The multiplex qPCR assay successfully detected PP, XL, and plants, although a reduction in the probe concentration (from 100 nM to 50 nM) and a change in the reporter (from FAM to VIC) could increase Ct values more than in the singleplex qPCR when detecting PP and XL, respectively (Tables 24 and 6). In the standard curve analysis (Table 5), the multiplex qPCR assay did not show inferior index values compared to those of qPCR-C2013, qPCR-Hd, and qPCR-Hp. The multiplex qPCR assay co-amplified the three targets with inferior PCR efficiencies (< 78.3%), during which the massive amplification of another target (> 4.4 × 105 cells) could interfere with the amplification of a low amount of the target (< 500 cells) (Table 5). We set 45 cycles as the cut-off value to judge PP and XL negatives in the multiplex qPCR, while the cut-off value was set at 40 cycles for plant detection in the multiplex qPCR and singleplex qPCR assays [911,13]. The multiplex qPCR assay did not amplify any non-specific products from PP and XL, even at 50 cycles, or from other bacteria, except for Acholeplasma spp. However, it detected non-specific products from plants at Ct values of 40–50 (Table 6). Although the assay amplified a non-specific product at a Ct value of 41.5 from A. laidlawii, qPCR-C2004/C2013 amplified clearer non-specific products at Ct values of < 27.3 (Table 6). A fast ramping program can finish even 50 cycles within an hour. The multiplex qPCR detected a minimum of 10 ‘Ca. P. asteris’ and X. fastidiosa cells, and sometimes obtained positive amplifications from 7.8 and 3.9 cells, similar to singleplex qPCR assays (Table 5). The direct sequencing of some amplicons from the qPCR assays confirmed the specificity of the amplification (data not shown). The co-amplification of the internal plant control in the multiplex qPCR reveals PCR errors. The assay detected plant DNA from various herbaceous, woody, and monocotyledonous plants (Tables 1, 6 and 7). The multiplex qPCR amplifies less non-specific products than qPCR-C2004/C2013, amplifies products from almost all of the tested PP strains at superior Ct values than qPCR-Hd, and amplifies both X. fastidiosa and X. taiwanensis (Table 6). In practice, even qPCR-C2004 and qPCR-Hd, which produce different Ct values (Table 6), are similar in terms of sensitivity and specificity when amplifying ‘Ca. P. mali’, ‘Ca. P. prunorum’, and ‘Ca. P. pyri’ [2,25]. Although the multiplex qPCR amplified the PP and XL strains at higher Ct values than qPCR-C2004/C2013 and qPCR-Hp, the multiplex qPCR is as sensitive at 45 cycles as the singleplex qPCR assays is within 40 cycles (Tables 5 and 6).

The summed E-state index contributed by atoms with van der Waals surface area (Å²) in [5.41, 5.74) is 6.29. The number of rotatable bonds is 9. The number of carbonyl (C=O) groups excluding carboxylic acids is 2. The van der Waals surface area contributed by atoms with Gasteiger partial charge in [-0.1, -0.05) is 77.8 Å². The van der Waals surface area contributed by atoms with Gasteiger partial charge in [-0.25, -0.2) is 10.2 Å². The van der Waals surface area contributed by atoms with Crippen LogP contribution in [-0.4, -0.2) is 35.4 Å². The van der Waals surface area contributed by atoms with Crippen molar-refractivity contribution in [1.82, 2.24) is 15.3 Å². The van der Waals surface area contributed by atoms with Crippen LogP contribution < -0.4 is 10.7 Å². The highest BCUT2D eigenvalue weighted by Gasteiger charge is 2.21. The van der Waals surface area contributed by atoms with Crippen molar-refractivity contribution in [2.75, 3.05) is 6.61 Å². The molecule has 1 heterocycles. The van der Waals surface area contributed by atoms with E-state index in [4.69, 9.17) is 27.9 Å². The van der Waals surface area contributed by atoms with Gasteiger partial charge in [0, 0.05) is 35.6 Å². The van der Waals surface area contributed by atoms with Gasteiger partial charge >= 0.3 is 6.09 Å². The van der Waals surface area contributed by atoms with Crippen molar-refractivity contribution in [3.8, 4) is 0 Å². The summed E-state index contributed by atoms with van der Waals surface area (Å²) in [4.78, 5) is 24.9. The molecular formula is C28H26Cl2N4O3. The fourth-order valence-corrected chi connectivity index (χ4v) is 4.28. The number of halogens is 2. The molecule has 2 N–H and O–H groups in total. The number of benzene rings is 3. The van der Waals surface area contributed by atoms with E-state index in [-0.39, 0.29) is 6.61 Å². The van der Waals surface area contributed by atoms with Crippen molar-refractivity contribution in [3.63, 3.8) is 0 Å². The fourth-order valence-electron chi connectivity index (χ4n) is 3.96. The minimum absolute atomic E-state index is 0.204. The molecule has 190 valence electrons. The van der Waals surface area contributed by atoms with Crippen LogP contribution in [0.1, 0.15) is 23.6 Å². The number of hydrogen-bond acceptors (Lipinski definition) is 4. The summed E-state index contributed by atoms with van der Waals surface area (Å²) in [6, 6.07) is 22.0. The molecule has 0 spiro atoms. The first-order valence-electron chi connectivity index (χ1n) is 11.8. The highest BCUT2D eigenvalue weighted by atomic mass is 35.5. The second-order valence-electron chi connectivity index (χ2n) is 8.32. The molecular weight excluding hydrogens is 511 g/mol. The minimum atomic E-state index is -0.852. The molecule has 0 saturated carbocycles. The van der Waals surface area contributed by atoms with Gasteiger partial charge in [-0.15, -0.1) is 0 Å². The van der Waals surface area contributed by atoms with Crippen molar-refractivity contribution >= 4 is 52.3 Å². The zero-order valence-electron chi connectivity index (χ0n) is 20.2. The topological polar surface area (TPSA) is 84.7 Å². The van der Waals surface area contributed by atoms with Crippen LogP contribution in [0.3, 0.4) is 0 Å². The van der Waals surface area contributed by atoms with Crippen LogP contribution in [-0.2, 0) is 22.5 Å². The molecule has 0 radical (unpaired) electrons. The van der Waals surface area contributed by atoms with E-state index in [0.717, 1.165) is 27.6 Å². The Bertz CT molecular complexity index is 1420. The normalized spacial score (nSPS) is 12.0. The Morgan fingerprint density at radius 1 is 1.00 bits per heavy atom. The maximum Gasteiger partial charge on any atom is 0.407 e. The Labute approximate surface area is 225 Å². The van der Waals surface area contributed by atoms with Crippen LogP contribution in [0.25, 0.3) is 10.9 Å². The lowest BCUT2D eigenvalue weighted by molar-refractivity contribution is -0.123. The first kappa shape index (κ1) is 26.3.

The multiplex qPCR assay detected three targets from crude extracts using the simple method described by Nakaune and Nakano [23] (Table 7). This crude extraction method has been used routinely in the screening of grapevines infected with viruses and viroids [23]. Ct values from crude extracts were reduced when the method was combined with simple isopropanol precipitation (Table 7). Many samples can be crudely extracted and isopropanol-precipitated within an hour. The crude extracts can be used in a time-, cost-, and labor-saving qPCR screening assay.

Conclusions

The new singleplex and multiplex qPCR assays demonstrated here have advantages over the current standardized universal qPCR assays used to detect PP and XL. In particular, the multiplex qPCR will be helpful for plant quarantine screening in countries that restrict the importation of PP- and XL-infected plants. Use of the DPO primer as a reverse primer has contributed to the superior specificity and accuracy of the qPCR assays, and this concept can be applied to improve other probe-based qPCR assays. The amplicons are of adequate lengths to be directly sequenced for preliminary identification, and the primers can also be used in universal cPCR assays.